You and your doctor choose a cancer treatment plan based on a number of factors, such as your overall health, the type and stage of your cancer, and your preferences. Options typically include one or more treatments, including surgery, chemotherapy, radiation therapy or targeted drug therapy.
In some cases you may choose not to undergo treatment. For instance, you may feel that the side effects of treatment will outweigh the potential benefits. When that's the case, your doctor may suggest comfort care to treat only the symptoms the cancer is causing, such as pain or shortness of breath.
During surgery your surgeon works to remove the lung cancer and a margin of healthy tissue. Procedures to remove lung cancer include:
- Wedge resection to remove a small section of lung that contains the tumor along with a margin of healthy tissue
- Segmental resection to remove a larger portion of lung, but not an entire lobe
- Lobectomy to remove the entire lobe of one lung
- Pneumonectomy to remove an entire lung
If you undergo surgery, your surgeon may also remove lymph nodes from your chest in order to check them for signs of cancer.
Lung cancer surgery carries risks, including bleeding and infection. Expect to feel short of breath after lung surgery. If a portion of your lung is removed, your remaining lung tissue will expand over time and make it easier to breathe. Your doctor may recommend a respiratory therapist who can guide you through breathing exercises to aid in your recovery.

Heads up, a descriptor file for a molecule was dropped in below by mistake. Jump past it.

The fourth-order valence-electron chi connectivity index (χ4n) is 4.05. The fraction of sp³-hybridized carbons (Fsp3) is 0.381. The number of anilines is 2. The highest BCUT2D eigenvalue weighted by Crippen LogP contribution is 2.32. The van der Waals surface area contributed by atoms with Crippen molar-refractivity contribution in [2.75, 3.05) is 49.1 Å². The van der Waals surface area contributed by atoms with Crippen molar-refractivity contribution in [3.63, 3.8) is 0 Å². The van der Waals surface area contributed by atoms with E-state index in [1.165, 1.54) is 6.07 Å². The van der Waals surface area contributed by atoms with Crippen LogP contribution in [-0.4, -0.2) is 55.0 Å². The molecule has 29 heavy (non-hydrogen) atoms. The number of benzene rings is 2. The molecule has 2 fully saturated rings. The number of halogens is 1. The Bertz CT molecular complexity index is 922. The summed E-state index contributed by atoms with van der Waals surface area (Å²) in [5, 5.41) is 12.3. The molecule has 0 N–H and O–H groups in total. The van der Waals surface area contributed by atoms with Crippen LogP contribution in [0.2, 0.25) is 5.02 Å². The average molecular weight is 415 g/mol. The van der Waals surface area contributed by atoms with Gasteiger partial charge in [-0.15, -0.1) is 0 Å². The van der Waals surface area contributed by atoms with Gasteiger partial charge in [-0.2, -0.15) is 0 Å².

Chemotherapy uses drugs to kill cancer cells. One or more chemotherapy drugs may be given through a vein in your arm (intravenously) or taken orally. A combination of drugs usually is given in a series of treatments over a period of weeks or months, with breaks in between so that you can recover.
Chemotherapy is often used after surgery to kill any cancer cells that may remain. It may also be used before surgery to shrink cancers and make them easier to remove. In some cases, chemotherapy can be used to relieve pain and other symptoms of advanced cancer.
Radiation therapy uses high-powered energy beams from sources such as X-rays and protons to kill cancer cells. Radiation therapy can be directed at your lung cancer from outside your body (external beam radiation) or it can be put inside needles, seeds or catheters and placed inside your body near the cancer (brachytherapy).